The idea for the march came to Casale last autumn. A freshman at Wesleyan University in Middletown, Conn., she had attended war protests but thought that a cross-country march could attract more attention. She established a Web site, www.marchforpeace.info, sent out hundreds of fliers to other college campuses and contacted peace groups around the country. Israel, about to graduate a home-school high school program in Jackson, Calif., spotted a notice online. Though dozens of people showed interest, in the end, only Israel and another woman agreed to walk.

They set off from San Francisco on May 21, carrying 40-pound packs. By the end of the first week, the third marcher dropped out. Another activist told them they would never make it to Washington by their target date, Sept. 11. But they pressed on, crossing into Nevada and making their way across the desert in two weeks. Then on to Utah and Colorado.

Their determination has endeared them to many. After seeing the holes in Casale’s shoes, a man in Sacramento bought her a new pair of sandals. An elderly man in Colorado drove their packs ahead for two days and called his friends who lived along the route to arrange for shelter.

“I read about them in the paper yesterday and thought, ‘Oh my God, we have to help them,'” said Bobbi Benson, 48, of Boulder, who helped drive the packs forward through Colorado. “They just have such courage.”

‘This is the whole point’

On July 4, Casale and Israel walked the 20 miles from Loveland to Greeley, two towns in a solidly Republican corner of Colorado. As they trudged along the roadside, the Rocky Mountains dominated the horizon behind them. And before them, fields of wheat and corn stretched for miles.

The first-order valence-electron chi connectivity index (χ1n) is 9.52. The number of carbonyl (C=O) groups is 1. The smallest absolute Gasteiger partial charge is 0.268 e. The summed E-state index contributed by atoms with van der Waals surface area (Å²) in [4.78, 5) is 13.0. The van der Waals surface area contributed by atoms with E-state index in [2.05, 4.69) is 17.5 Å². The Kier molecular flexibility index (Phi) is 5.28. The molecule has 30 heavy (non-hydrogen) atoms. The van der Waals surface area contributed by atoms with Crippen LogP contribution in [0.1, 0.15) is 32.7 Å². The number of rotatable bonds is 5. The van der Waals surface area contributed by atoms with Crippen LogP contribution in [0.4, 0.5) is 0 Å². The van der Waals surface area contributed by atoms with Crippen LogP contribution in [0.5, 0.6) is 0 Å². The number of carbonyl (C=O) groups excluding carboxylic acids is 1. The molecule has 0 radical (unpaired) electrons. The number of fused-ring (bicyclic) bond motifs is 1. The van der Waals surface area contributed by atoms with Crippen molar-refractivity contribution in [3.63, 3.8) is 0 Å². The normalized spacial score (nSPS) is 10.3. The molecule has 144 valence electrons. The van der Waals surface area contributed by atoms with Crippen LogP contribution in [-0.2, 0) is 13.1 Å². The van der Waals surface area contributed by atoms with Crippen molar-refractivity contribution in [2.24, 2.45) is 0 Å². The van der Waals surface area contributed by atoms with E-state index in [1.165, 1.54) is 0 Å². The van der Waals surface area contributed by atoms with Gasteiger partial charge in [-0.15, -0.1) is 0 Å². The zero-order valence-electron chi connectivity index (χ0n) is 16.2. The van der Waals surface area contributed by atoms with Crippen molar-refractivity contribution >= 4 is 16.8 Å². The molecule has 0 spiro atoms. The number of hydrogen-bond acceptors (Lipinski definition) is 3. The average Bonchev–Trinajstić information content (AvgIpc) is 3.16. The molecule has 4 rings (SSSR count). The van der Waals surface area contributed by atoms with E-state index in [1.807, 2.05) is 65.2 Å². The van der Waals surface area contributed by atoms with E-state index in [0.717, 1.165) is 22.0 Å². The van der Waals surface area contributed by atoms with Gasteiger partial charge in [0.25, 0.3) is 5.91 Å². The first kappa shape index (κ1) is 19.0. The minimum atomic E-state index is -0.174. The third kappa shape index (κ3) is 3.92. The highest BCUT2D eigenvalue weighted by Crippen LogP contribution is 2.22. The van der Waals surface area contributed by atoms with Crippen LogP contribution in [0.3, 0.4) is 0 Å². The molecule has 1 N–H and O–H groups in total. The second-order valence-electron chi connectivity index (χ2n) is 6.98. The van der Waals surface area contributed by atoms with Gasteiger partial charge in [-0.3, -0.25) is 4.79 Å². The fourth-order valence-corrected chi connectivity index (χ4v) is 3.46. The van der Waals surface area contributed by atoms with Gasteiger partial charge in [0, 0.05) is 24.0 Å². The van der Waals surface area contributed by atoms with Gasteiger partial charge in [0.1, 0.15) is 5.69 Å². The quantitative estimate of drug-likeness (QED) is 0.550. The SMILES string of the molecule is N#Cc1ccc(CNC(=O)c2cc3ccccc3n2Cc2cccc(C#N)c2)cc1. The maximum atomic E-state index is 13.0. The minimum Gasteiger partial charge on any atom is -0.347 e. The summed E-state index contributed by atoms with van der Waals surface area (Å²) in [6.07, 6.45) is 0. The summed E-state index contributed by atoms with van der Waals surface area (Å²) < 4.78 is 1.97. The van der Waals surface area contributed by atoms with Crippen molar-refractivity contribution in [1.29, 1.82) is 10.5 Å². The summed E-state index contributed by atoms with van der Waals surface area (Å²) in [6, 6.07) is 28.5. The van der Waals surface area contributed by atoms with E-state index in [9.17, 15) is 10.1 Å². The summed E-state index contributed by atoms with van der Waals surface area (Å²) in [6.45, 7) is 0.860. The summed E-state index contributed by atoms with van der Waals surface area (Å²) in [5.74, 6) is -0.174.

“People who see us today might see us as un-American or unpatriotic,” said Casale, about to dart across an expressway ramp. “But I think this is the whole point of this country and July 4: People taking an active role, and speaking out.”

They walked for hours under the hot sun. When they finally made it to Greeley, someone yelled an obscenity out a car window. A few minutes later, a man in a Cadillac waved dismissively at them. But others honked support, signaling with a thumbs up or a peace sign.

And when they ducked inside a restaurant, one customer, Carla DeVries, 51, cheered them on. With perfectly coiffed blond hair and wearing a bright pink sweater, DeVries said she is a Republican and supports the war but said, “It’s refreshing to see anyone do anything that takes adversity.” She smiled at Casale and said: “You stick to your guns.”

Twelve hours after they began walking, the sun going down on Greeley and the rat-a-tat-tat of celebratory firecrackers echoing in the distance, the two marchers arrived at a beige split-level house, where someone had offered them a place to sleep. A gray-haired woman rushed to the screen door. “Welcome! Welcome!” called Jean Taylor-Smith, 74, embracing them on the doorstep. “We didn’t think you’d ever make it!”

Nearly halfway to goal

The two marchers were exhausted, but they also were nearly halfway to Washington. On Sunday they were near Gothenburg, Neb. A peace group has arranged a rally in Omaha, where they hope to draw large crowds.

“If I could have it my way, I would have hundreds of people out here. The more people the better. But I still don’t believe it’s insignificant that two people are marching,” said Casale, sitting on a couch drinking a tall glass of ice water, her list of contacts spread on her lap. “What we’re doing can be significant on a national level. But it’s also the individuals we meet. Everywhere we go, there’s someone we can meet and talk to.”

Taylor-Smith, standing in the kitchen, beamed with pride.

“One person can change the world,” she said, rushing to fill everyone’s water glasses, asking what the marchers wanted to eat. “These two will plant the seeds, and the movement will grow.”